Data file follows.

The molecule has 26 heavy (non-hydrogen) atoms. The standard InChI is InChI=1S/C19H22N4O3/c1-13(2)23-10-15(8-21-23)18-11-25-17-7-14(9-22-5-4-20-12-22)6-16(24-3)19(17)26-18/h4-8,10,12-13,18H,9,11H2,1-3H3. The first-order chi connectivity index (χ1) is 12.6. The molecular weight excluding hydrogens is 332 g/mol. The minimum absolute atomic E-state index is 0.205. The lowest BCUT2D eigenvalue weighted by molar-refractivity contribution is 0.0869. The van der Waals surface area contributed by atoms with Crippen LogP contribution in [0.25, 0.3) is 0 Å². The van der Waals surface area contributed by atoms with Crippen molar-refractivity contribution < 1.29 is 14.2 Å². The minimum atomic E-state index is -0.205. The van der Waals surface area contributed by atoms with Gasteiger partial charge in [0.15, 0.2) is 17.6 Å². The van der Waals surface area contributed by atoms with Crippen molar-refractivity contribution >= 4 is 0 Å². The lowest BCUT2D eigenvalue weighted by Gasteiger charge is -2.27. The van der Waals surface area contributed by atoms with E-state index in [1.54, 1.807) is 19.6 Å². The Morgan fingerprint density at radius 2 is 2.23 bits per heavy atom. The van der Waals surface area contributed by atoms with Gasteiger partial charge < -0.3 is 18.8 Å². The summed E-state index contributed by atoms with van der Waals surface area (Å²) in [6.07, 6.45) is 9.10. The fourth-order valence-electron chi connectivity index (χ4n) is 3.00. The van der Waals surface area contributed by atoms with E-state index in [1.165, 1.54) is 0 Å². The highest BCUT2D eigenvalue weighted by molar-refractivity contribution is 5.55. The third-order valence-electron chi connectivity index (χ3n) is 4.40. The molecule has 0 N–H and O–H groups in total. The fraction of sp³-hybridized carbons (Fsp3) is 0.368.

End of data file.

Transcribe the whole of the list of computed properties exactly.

The molecule has 26 heavy (non-hydrogen) atoms. The standard InChI is InChI=1S/C19H22N4O3/c1-13(2)23-10-15(8-21-23)18-11-25-17-7-14(9-22-5-4-20-12-22)6-16(24-3)19(17)26-18/h4-8,10,12-13,18H,9,11H2,1-3H3. The first-order chi connectivity index (χ1) is 12.6. The molecular weight excluding hydrogens is 332 g/mol. The minimum absolute atomic E-state index is 0.205. The lowest BCUT2D eigenvalue weighted by molar-refractivity contribution is 0.0869. The van der Waals surface area contributed by atoms with Crippen LogP contribution in [0.25, 0.3) is 0 Å². The van der Waals surface area contributed by atoms with Crippen molar-refractivity contribution < 1.29 is 14.2 Å². The minimum atomic E-state index is -0.205. The van der Waals surface area contributed by atoms with Gasteiger partial charge in [0.15, 0.2) is 17.6 Å². The van der Waals surface area contributed by atoms with Crippen molar-refractivity contribution >= 4 is 0 Å². The lowest BCUT2D eigenvalue weighted by Gasteiger charge is -2.27. The van der Waals surface area contributed by atoms with E-state index in [1.54, 1.807) is 19.6 Å². The Morgan fingerprint density at radius 2 is 2.23 bits per heavy atom. The van der Waals surface area contributed by atoms with Gasteiger partial charge < -0.3 is 18.8 Å². The summed E-state index contributed by atoms with van der Waals surface area (Å²) in [6.07, 6.45) is 9.10. The fourth-order valence-electron chi connectivity index (χ4n) is 3.00. The van der Waals surface area contributed by atoms with E-state index in [1.165, 1.54) is 0 Å². The highest BCUT2D eigenvalue weighted by molar-refractivity contribution is 5.55. The third-order valence-electron chi connectivity index (χ3n) is 4.40. The molecule has 0 N–H and O–H groups in total. The fraction of sp³-hybridized carbons (Fsp3) is 0.368.